Don’t Let Down Payments Get You Down

Don’t Let Down Payments Get You Down

So you’re sick of your loud neighbors in the apartment next door partying into the early morning, not picking up after their dogs and overloading the communal dumpster. You’re tired of the blind spot at the end of your driveway threatening an early morning collision. You’re fed up with the pest issues in your building and you pine for the privacy, comfort and security of your own home.

Unfortunately, what you want and what your bank account can provide aren’t always the same thing. So there it is, the obstacle to many would-be homebuyers— how do you save for a down payment while balancing your living expenses?

Here’s a few tips that could help you save for a down payment and secure the future you want.

1. Ask for a raise or get a new job. More often than not, employers consider it the duty of the employee to ask for a raise, so don’t be bashful if you think you deserve to make more. Tell them you’re trying to put down roots and create a more sustainable living arrangement; that a raise would help you save for a down payment and could ease your financial stress if it’s large enough to lower your mortgage payments.

If they say no, it may be time to consider changing jobs. Money is not the only factor that weighs on the decision to find new work, but if you’re in this situation it may be a question worth asking. Remember: employment history is taken into account when applying for a home loan, but so is income.

2. Save your tax refunds. Many Americans already think of their tax refunds as a sort of forced savings plan, but why should you need to drain your “savings account” after only a year? Hold onto those payments for a few years. You may be surprised how quickly they could begin to add up, especially if you’re in a household with multiple adults qualifying for refunds.

3. Save automatically. Maybe you make enough money and it’s the saving part you’re not so good at. You’d be far from alone with 57 percent of Americans reporting less than $1,000 in their savings accounts, according to GOBankingRates. There’s no shortage of guides online telling you how to save, with some even claiming half of your income should go straight into your piggy bank. But if you’re reading these tips, chances are that’s an untenable arrangement.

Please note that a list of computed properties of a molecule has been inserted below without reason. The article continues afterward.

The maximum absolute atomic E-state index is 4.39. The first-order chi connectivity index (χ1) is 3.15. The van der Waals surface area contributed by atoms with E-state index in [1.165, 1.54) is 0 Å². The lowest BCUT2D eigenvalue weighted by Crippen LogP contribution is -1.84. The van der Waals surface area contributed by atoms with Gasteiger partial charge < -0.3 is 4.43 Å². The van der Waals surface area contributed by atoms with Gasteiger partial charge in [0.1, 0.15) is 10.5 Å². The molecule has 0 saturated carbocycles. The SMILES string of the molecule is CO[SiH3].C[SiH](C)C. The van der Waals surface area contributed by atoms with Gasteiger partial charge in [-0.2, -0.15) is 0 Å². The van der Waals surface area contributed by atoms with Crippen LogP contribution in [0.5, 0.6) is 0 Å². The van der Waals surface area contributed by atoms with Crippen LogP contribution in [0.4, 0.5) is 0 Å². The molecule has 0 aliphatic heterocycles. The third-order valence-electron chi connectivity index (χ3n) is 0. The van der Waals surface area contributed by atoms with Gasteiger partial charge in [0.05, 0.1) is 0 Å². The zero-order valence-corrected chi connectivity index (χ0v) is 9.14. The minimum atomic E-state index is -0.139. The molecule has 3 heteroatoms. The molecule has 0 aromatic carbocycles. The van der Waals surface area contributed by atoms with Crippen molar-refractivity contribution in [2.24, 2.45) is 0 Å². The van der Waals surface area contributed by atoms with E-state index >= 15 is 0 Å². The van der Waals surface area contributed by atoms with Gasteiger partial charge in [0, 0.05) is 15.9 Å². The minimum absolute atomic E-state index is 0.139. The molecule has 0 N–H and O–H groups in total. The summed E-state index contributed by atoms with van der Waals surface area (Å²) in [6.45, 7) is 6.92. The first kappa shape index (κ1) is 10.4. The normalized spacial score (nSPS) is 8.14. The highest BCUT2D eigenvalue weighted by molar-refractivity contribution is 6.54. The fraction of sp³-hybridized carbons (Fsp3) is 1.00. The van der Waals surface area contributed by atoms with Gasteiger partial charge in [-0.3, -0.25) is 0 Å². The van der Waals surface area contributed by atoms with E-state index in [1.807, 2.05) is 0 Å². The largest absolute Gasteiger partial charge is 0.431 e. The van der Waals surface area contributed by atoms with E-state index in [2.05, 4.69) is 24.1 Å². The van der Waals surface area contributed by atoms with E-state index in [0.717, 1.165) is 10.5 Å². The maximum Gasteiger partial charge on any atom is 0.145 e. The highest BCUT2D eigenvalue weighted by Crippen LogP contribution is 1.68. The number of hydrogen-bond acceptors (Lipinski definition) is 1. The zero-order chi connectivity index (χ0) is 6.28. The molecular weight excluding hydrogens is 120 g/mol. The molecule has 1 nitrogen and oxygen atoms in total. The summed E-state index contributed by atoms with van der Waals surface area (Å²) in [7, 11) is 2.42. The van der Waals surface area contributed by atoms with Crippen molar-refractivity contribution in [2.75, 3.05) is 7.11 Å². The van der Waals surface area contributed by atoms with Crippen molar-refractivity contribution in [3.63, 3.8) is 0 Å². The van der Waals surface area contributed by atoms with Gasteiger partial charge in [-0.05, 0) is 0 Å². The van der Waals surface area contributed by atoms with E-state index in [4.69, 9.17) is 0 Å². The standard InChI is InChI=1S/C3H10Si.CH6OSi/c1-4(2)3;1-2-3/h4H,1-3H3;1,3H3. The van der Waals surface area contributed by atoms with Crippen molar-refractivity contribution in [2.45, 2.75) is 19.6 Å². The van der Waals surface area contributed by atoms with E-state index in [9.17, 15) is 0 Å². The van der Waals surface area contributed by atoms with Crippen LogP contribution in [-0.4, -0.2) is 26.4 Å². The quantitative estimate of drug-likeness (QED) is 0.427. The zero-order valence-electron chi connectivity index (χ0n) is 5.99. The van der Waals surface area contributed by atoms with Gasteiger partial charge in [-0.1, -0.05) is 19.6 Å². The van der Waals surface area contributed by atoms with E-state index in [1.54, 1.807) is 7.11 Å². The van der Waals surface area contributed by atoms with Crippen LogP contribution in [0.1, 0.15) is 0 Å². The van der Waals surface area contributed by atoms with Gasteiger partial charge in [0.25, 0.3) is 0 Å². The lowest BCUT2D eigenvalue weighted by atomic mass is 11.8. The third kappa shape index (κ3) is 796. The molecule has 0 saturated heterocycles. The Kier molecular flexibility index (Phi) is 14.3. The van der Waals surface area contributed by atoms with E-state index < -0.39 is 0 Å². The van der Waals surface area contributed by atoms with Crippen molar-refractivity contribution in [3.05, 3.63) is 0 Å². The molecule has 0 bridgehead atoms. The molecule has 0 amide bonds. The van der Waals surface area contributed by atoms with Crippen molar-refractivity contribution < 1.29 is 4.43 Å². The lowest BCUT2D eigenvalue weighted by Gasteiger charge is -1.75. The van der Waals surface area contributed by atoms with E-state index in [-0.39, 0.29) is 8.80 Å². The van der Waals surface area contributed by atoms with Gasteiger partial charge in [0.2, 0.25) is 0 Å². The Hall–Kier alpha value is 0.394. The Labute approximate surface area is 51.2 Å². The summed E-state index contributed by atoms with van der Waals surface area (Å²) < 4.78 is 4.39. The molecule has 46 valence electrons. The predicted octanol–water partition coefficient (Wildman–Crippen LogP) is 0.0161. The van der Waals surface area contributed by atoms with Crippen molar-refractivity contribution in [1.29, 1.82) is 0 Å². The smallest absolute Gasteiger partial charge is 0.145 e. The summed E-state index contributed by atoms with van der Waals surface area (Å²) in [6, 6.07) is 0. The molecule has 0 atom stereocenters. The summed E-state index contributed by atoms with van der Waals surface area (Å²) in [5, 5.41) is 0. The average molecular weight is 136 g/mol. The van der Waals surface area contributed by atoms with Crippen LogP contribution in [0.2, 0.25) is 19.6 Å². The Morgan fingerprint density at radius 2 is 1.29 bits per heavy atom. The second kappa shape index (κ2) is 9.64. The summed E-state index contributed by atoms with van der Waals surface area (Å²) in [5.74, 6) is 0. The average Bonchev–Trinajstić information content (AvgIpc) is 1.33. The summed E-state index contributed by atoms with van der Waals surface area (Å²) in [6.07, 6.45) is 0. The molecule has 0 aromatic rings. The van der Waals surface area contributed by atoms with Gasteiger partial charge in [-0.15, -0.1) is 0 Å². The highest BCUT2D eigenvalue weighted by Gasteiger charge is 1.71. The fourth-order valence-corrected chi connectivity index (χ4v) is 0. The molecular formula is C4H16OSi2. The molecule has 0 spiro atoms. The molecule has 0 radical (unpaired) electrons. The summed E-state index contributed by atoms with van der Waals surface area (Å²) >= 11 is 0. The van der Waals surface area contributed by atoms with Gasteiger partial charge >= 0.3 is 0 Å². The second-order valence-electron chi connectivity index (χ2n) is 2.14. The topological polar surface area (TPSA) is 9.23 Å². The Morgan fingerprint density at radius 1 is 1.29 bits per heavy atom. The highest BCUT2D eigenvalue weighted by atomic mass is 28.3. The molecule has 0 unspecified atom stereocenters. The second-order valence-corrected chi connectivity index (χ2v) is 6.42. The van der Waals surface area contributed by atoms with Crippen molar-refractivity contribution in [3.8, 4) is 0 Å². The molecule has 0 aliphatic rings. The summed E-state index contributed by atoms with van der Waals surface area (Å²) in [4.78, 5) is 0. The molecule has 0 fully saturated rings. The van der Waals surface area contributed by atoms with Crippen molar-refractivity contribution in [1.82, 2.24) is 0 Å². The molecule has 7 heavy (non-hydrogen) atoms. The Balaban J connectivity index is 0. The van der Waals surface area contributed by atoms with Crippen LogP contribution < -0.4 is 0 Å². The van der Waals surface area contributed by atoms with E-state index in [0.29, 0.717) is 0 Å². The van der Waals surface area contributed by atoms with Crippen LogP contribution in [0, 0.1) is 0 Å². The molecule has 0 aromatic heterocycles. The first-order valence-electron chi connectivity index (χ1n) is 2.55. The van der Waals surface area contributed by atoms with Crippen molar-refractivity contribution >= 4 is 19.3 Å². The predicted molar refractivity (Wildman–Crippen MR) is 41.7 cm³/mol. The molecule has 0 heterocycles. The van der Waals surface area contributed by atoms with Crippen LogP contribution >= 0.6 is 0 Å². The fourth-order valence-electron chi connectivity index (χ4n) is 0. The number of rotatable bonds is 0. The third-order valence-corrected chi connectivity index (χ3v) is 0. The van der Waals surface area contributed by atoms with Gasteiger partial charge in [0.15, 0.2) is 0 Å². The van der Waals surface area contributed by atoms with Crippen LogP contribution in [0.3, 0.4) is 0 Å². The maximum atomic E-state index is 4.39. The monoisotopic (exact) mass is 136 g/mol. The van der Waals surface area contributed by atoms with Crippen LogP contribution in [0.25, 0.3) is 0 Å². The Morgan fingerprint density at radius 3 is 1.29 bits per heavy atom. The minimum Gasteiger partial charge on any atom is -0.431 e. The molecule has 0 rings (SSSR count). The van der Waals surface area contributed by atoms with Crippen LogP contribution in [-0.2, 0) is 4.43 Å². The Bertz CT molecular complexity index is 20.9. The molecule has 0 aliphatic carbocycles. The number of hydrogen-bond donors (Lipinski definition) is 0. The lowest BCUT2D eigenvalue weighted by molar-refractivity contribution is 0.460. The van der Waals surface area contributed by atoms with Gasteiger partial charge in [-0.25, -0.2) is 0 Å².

Rather, consider what percentage of your paycheck you could forego. 10 percent? 5 percent? Even 2 percent? Once you have that number, set up a direct deposit into your savings account and leave it alone. If you can hold onto your self-discipline, you’ll be amazed how quickly it’ll accumulate, and all without you consciously saving a penny. For example, if you earned $50,000 per year after taxes and saved just 2 percent (about $42) per paycheck, you’d end up with about $1,000 by year’s end.

4. Dip into that IRA or 401k. This one can be a little controversial, but if you’ve got time to replenish what you took out, consider dipping into your retirement plan. Many plans offer low-to-no penalties on early withdrawals for buying a home. Some plans even allow you to borrow against your savings. Look into your plan’s options with your tax preparer or CPA.

5. Consider low-to-no down payment options. If you think not being able to afford a down payment is unique to you, think again. The housing industry is absolutely bursting with different loan products to fit a whole range of circumstances. Many programs allow special considerations for first-time home buyers, including reducing down payments or doing away with them altogether. But nothing in life is free and you’ll likely be paying for that convenience in another way, so it’s important to talk to a qualified loan officer who can guide you through the different programs and identify those that best fit your unique needs.

For many working to put food on the table and gas in the tank, home ownership can seem a distant fantasy. But as demonstrated, if you look for ways here and there to save, in short order you’ll be in the market for your home sweet home.

Written by Ian Hanner